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Important information on drinking water hygiene
Vacationers in countries with uncertain water hygiene should avoid drinking tap water or untreated water from other sources. Industrially bottled beverages and such boiled beverages as tea and coffee are generally safe. Carbonated soft drinks are safer than uncarbonated liquids. On longer trips in the country while becoming accustomed to the local water and other beverages some diarrhea is unavoidable. Regular boiling is the best and safest method for securing flawless drinking water. Water that has been brought to a rolling boil is virtually free of infectious germs, as this method destroys bacteria, amoebas and also hepatitis A viruses. Many hotels in Asia supply their guests, on request, with pre-boiled water, which can be used for drinking and cleaning the teeth. If no other water is available, then hot tap water (if it isn't too hot to touch!) can be collected and cooled down. This provides a somewhat safe substitute for boiled water. Ice cubes are only as safe as the water they are made with. They should not be put in beverages unless they can be regarded as absolutely safe. Drinks can also be chilled by placing the whole glass in ice.
Drinking water: purification, filtering and disinfection
Water purification begins with the selection of the cleanest possible source. This will probably be tap, well, rain or spring water. Open bodies of water should not be used in normal circumstances. If the water cannot be boiled, it should be filtered and then chemically purified. A thick cotton cloth, folded over several times, can serve as a simple filter for the removal of floating particles. The better way is to use commercially available filter pumps, although they are somewhat expensive and need to be regularly cleaned. These devices remove most of the germs from the water. Some of them are impregnated with silver, which has an additional anti-bacterial effect. Chemical disinfectants are easy to use and have proven highly effective on clear water. They can also be used to preserve already purified water. Silver nitrate is tasteless and works reliably in two hours. Its effect on amoeba cysts however, is limited. Chlorine is the most frequently used disinfectant. It is very effective on bacteria and some viruses, however it is only effective on amoeba cysts in a ten-fold concentration. To kill schistosomes, the flukes that cause bilharziosis, ll that is needed is to store the water in a dark place for three days.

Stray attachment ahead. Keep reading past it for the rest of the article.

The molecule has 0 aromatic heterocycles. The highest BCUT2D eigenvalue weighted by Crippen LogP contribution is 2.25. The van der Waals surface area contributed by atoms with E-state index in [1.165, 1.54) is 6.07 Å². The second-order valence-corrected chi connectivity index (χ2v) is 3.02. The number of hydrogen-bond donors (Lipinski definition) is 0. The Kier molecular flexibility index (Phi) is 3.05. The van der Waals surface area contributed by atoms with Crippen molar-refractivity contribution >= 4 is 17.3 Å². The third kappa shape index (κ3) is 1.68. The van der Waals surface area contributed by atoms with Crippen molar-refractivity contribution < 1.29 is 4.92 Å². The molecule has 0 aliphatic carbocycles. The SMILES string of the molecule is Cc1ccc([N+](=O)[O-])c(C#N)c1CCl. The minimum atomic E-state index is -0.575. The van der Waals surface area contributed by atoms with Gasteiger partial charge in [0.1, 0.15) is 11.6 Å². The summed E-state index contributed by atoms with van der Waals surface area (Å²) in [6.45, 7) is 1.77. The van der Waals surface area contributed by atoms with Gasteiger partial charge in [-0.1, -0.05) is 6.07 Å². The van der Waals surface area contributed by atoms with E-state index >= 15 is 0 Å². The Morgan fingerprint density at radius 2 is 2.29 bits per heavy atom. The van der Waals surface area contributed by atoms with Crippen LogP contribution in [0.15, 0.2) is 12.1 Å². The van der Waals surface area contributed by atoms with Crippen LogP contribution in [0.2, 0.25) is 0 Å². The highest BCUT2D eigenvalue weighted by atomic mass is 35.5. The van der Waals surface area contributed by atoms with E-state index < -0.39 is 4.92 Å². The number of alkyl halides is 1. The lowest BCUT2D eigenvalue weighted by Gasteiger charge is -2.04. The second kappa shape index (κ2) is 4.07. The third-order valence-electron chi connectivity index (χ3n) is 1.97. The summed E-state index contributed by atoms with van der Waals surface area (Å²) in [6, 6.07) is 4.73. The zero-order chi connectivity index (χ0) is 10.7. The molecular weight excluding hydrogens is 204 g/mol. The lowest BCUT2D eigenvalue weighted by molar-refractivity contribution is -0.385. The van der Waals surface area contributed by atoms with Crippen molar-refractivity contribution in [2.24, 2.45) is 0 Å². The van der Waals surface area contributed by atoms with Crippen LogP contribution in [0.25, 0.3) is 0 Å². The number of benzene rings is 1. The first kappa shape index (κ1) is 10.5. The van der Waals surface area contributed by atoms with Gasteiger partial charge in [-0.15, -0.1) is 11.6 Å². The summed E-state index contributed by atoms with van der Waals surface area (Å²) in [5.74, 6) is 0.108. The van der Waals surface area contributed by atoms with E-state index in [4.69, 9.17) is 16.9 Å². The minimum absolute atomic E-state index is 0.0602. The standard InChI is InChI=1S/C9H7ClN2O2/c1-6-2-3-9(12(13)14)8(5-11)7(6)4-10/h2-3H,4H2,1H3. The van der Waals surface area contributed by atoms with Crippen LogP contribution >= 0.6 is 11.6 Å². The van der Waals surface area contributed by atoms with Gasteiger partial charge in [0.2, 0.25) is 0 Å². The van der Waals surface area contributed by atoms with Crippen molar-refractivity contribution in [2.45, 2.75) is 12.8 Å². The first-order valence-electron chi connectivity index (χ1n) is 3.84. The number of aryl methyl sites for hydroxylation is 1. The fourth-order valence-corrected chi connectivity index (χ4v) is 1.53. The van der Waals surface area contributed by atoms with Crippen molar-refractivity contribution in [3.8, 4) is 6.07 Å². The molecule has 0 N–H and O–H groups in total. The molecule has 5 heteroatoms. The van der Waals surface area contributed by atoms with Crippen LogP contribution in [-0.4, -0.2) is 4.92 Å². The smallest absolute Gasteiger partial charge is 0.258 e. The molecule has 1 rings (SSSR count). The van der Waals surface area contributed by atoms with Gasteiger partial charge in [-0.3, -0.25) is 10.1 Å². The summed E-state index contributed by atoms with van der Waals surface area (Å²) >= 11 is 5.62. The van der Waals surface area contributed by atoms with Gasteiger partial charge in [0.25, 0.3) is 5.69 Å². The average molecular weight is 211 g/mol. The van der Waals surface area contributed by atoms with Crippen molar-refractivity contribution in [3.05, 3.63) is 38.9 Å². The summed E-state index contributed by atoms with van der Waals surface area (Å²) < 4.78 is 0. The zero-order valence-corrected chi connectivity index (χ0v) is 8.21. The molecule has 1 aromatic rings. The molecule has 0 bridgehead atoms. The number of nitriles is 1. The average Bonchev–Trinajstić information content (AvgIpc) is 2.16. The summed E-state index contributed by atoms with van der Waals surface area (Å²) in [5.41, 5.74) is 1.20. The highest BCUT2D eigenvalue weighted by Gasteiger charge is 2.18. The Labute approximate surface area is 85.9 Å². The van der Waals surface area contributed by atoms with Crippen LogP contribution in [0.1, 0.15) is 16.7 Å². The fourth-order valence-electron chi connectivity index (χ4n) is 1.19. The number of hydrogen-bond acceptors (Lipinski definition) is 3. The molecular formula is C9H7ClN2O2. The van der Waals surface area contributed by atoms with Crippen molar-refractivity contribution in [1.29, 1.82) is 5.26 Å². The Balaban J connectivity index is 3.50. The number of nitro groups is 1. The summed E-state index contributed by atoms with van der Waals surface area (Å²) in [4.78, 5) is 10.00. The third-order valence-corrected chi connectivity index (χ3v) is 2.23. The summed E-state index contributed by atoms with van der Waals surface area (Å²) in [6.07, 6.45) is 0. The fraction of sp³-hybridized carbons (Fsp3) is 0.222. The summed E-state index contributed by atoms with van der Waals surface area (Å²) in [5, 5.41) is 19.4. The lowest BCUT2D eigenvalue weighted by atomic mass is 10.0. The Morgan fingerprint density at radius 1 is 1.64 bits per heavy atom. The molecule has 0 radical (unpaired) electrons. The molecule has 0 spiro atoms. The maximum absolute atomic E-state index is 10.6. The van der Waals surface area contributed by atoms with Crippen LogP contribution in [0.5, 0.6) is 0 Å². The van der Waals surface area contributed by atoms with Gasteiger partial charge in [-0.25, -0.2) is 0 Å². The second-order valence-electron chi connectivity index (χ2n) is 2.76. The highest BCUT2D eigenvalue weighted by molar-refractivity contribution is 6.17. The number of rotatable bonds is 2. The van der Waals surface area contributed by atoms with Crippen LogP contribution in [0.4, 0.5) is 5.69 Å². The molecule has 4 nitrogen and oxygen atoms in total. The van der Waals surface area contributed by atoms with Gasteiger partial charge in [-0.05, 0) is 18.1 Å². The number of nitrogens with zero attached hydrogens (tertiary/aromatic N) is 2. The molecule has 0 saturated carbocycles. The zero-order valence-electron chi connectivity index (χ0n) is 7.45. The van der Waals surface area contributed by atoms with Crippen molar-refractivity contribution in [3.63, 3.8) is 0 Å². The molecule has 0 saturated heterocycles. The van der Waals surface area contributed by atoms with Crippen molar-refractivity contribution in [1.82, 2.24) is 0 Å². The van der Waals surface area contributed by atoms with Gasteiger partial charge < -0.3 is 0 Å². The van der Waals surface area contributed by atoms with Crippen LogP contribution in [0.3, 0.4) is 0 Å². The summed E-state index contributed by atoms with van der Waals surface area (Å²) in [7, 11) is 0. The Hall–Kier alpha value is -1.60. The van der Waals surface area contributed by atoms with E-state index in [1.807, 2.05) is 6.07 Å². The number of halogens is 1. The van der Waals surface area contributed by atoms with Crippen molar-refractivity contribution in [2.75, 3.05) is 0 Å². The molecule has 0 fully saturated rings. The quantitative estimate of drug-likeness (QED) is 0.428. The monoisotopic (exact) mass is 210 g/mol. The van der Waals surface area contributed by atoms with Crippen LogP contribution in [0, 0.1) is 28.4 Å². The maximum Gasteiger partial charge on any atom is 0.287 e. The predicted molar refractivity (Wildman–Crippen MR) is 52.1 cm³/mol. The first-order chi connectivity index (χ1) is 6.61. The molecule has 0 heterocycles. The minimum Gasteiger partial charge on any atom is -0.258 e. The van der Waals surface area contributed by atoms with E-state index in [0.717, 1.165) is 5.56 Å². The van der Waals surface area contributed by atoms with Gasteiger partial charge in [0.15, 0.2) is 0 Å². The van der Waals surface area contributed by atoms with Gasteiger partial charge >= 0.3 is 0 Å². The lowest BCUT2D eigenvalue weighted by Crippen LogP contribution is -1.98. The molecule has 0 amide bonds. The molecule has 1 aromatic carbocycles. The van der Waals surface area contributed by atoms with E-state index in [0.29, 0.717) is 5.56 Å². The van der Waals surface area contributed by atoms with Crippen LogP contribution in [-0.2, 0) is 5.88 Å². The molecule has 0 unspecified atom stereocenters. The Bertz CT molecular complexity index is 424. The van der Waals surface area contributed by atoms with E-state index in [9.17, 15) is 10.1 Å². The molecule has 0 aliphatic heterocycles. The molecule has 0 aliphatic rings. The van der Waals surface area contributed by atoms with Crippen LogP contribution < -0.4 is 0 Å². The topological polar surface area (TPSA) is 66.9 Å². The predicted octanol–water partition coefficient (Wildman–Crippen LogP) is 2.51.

Important information on food hygiene
Food purchased in countries with inadequate hygiene conditions should at first always be regarded as potentially infectious. Whenever possible you should only eat freshly peeled and cooked foods. In most tropical countries, the soil is fertilized with human fecal matter. This is why fruits and vegetables should be at least thoroughly cleansed with soap and water and then rinsed. It is even better to follow this by placing them in chlorinated water (triple concentration as for the preparation of drinking water!). Eating raw meat and fish, as well as salads made of unpeeled vegetables should definitely be avoided. If the social situation should force a salad on you, the generous addition of vinegar or lemon juice can somewhat reduce the risk of infection. Unpasteurized milk should also be either boiled or avoided.
There now follows a short comparison of some foods and beverages that can be fundamentally recommended, questionable foods, or foods which should definitely be avoided. A few principles of proper nourishment can be derived from this. Needless to say, a sensible adjustment to the given travel situation and local conditions allow for a completely different menu.
To be recommended: